Linux / UNIX set the DNS from the command line

Q. I just got Linux installed on my system. I’m able to connect to internet via IP address only. I’m not able to find out information about setting up new DNS sever ip under Linux. How do I configure primary and secondary DNS via terminal / shell prompt?

A. Under Linux / UNIX / BSD operating system, you need to edit the /etc/resolv.conf file and add the line:

nameserver {IP-OF-THE-DNS-1}
nameserver {IP-OF-THEISP-DNS-SERVER-2}

Login as the root, enter:
# vi /etc/resolv.conf
OR
$ sudo vi /etc/resolv.conf
Modify or enter nameserver as follows:
nameserver 208.67.222.222
nameserver 208.67.220.220

Save and close the file. To test DNS configuration type any one of the following command:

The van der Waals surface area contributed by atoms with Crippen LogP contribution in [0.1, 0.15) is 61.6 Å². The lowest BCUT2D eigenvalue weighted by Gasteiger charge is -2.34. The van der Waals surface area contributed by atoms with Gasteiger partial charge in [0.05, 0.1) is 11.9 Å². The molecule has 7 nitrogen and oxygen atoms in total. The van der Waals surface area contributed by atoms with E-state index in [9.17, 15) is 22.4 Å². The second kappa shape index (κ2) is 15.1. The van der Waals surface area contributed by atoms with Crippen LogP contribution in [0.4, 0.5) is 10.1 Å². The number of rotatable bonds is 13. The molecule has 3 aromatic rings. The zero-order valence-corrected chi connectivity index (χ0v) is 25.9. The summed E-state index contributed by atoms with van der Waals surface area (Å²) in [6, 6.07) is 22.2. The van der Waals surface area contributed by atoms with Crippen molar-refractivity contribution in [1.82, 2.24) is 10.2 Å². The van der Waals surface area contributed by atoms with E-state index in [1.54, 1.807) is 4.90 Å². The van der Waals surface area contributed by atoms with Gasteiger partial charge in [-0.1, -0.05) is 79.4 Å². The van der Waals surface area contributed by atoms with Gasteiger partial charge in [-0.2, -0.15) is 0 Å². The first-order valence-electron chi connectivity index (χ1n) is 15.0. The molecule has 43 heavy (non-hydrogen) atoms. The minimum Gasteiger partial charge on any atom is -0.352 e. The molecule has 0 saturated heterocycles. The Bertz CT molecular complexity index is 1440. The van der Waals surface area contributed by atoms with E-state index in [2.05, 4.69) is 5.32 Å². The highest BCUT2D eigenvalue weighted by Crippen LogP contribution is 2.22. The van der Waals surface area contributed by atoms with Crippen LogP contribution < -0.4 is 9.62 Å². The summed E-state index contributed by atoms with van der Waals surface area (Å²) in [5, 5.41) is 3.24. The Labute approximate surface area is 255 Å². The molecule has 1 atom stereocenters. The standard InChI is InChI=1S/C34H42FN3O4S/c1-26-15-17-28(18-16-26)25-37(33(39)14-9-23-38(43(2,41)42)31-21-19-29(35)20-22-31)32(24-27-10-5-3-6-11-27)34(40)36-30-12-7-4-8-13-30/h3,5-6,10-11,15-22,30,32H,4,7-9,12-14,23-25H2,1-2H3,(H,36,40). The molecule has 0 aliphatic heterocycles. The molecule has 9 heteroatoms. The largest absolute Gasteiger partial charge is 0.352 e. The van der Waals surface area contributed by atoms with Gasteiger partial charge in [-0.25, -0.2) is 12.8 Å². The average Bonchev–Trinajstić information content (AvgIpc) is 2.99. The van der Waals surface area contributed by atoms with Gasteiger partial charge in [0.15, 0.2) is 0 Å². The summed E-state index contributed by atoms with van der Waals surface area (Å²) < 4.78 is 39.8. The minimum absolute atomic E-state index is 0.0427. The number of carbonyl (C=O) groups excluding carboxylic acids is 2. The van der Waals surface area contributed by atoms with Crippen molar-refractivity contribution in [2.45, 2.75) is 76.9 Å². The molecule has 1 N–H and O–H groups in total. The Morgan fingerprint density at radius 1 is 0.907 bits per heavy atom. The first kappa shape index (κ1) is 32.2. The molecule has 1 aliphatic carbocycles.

$ host google.com
$ dig google.com
$ ping google.com
$ nslookup your-domain.com

Output:

google.com has address 72.14.207.99
google.com has address 64.233.187.99
google.com has address 64.233.167.99
google.com mail is handled by 10 smtp4.google.com.
google.com mail is handled by 10 smtp1.google.com.
google.com mail is handled by 10 smtp2.google.com.
google.com mail is handled by 10 smtp3.google.com.

If you see valid output such as actual IP address or able to ping to remote server via hostname, it means that the dns is working for you. Also make sure you have valid default gateway setup, if you see the time out error.

Posted by: SXI ADMIN

The author is the creator of SXI LLC and a seasoned sysadmin, DevOps engineer, and a trainer for the Linux operating system/Unix shell scripting. Get the latest tutorials on SysAdmin, Linux/Unix and open source topics via RSS/XML feed or weekly email newsletter.